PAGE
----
Delineating basis of labour market Segregating labour markets
Dividing the active part of the working population into two (or more) groups, the principal being: (a) workers with permanent employment contacts, a strong legal position, a great income security and high-skilled jobs; (b) workers with the opposite characteristics, sometimes called peripheral workers (including those self-employed, contracting out or providing casual and unskilled labour).
As a result of the trend towards more flexible working conditions, enterprises are tending for a model with a relatively small nucleus of (permanent) workers with broadly described jobs, surrounded by workers with temporary supportive functions on temporary flexible contracts or subcontracts and with a low degree of unionization. Groups in a weak labour market position, such as young people, women and ethnic minorities, are strongly represented in the secondary segment, as is the informal economy. It is argued that this trend to flexible employment contracts could harden the borderline between segments in the labour market, making interchange impossible. This could be additional barrier for those in the currently inactive component of the labour market (those unemployed, raising children etc.) in their aspirations for future deployment in the permanent workforce. (Since the number of inactive in proportion to the number of active employees is growing, causing some problems with the financing of social security, the pressure on contributions and taxes adds to the problems.) In Italy, particularly in the south, there is a very extensive informal economy, and an increase in precarious jobs (mostly sweat shops and in the service sector) can be observed in most European countries. With falling memberships, trade unions in most countries, except in Germany, are opting to work for the material interests of their members rather than pursue solidarity with the weaker, thus also segmenting the workforce further at the political level.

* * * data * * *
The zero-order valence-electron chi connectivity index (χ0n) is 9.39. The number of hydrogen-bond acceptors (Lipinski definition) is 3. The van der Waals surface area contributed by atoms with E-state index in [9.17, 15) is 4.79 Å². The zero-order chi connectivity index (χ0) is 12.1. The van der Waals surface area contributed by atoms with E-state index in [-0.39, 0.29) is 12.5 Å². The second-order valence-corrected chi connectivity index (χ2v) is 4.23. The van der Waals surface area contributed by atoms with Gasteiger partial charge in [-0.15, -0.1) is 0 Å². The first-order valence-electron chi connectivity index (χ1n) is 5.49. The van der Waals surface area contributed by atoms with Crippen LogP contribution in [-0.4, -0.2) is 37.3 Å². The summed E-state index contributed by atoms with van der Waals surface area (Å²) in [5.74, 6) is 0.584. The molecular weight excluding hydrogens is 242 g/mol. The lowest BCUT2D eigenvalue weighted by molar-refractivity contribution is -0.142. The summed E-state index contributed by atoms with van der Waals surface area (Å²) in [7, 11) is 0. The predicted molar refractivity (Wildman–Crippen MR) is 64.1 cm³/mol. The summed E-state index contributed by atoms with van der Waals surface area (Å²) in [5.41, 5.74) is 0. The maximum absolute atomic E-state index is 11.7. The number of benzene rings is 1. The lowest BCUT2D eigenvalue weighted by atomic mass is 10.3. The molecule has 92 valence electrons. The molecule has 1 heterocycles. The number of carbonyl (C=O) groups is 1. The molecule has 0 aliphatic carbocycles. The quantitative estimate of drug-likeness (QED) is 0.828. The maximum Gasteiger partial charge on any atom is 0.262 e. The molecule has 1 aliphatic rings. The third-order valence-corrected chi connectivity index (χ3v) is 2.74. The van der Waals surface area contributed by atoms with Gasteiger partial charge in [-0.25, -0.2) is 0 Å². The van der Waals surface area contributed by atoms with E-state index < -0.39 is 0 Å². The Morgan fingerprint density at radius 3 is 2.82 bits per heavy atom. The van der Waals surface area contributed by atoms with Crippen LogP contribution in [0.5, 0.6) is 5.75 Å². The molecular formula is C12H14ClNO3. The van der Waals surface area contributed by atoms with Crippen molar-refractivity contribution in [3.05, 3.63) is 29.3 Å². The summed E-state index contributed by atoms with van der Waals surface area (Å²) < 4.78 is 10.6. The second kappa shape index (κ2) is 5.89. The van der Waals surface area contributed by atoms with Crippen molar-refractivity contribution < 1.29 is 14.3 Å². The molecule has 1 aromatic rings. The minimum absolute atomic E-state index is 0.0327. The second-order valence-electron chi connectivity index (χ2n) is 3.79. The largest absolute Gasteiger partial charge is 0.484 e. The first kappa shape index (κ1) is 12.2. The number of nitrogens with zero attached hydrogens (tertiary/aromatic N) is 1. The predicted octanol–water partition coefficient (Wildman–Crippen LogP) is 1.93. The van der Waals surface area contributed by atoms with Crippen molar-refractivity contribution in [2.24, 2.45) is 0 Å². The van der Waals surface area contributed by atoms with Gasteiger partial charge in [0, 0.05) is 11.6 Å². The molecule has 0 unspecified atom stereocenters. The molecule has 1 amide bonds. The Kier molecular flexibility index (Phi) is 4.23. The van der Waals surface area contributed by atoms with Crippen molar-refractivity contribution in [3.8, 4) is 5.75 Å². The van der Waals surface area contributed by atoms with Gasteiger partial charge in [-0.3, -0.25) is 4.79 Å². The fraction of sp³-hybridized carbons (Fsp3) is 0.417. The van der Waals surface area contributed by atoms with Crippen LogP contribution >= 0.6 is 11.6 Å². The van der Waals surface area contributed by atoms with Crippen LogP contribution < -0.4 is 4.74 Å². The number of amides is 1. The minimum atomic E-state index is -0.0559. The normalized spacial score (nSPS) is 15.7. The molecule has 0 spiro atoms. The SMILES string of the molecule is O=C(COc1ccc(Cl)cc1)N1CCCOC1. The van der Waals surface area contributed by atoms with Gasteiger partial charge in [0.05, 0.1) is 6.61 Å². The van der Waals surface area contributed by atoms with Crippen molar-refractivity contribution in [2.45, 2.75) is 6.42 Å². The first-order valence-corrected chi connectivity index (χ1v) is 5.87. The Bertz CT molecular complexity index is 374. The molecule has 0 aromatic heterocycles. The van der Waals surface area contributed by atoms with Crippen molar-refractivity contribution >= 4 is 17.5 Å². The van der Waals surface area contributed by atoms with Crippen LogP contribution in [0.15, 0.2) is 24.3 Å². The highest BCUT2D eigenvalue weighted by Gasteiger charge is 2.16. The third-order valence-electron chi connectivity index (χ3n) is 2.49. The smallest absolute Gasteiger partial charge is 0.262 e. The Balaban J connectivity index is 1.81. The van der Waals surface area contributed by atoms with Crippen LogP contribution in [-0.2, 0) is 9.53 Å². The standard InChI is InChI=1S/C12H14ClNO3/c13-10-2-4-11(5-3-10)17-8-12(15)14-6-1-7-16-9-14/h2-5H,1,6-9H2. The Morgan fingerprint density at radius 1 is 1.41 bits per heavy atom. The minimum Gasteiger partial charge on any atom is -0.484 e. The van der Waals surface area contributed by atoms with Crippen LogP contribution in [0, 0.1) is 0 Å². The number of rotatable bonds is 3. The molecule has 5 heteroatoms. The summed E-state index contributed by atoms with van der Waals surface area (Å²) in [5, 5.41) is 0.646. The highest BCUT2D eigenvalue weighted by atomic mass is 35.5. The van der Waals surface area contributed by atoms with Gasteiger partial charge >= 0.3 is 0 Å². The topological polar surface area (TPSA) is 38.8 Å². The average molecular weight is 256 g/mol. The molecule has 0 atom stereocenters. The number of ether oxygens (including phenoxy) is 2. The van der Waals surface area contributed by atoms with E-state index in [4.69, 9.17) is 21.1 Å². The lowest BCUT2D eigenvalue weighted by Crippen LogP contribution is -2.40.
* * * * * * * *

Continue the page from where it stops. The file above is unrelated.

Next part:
Segmentation threatens the trade union movement in the their ability to protect the general interests of workers, advance worker participation and in collective bargaining.
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